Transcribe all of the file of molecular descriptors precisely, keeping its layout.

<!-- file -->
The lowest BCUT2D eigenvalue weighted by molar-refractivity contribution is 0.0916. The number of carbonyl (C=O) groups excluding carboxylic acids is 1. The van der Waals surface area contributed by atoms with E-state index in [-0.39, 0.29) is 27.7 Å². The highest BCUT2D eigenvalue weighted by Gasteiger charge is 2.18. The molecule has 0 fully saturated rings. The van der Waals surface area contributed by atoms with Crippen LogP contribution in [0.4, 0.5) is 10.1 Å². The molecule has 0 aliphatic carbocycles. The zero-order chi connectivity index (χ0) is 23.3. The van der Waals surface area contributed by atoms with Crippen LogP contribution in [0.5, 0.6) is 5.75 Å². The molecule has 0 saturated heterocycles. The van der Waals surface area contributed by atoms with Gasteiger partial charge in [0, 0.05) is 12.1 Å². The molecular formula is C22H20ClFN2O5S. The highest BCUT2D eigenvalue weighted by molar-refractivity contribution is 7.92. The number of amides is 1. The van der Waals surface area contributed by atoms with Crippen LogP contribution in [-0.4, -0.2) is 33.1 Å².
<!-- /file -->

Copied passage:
The lowest BCUT2D eigenvalue weighted by molar-refractivity contribution is 0.0916. The number of carbonyl (C=O) groups excluding carboxylic acids is 1. The van der Waals surface area contributed by atoms with E-state index in [-0.39, 0.29) is 27.7 Å². The highest BCUT2D eigenvalue weighted by Gasteiger charge is 2.18. The molecule has 0 fully saturated rings. The van der Waals surface area contributed by atoms with Crippen LogP contribution in [0.4, 0.5) is 10.1 Å². The molecule has 0 aliphatic carbocycles. The zero-order chi connectivity index (χ0) is 23.3. The van der Waals surface area contributed by atoms with Crippen LogP contribution in [0.5, 0.6) is 5.75 Å². The molecule has 0 saturated heterocycles. The van der Waals surface area contributed by atoms with Gasteiger partial charge in [0, 0.05) is 12.1 Å². The molecular formula is C22H20ClFN2O5S. The highest BCUT2D eigenvalue weighted by molar-refractivity contribution is 7.92. The number of amides is 1. The van der Waals surface area contributed by atoms with Crippen LogP contribution in [-0.4, -0.2) is 33.1 Å².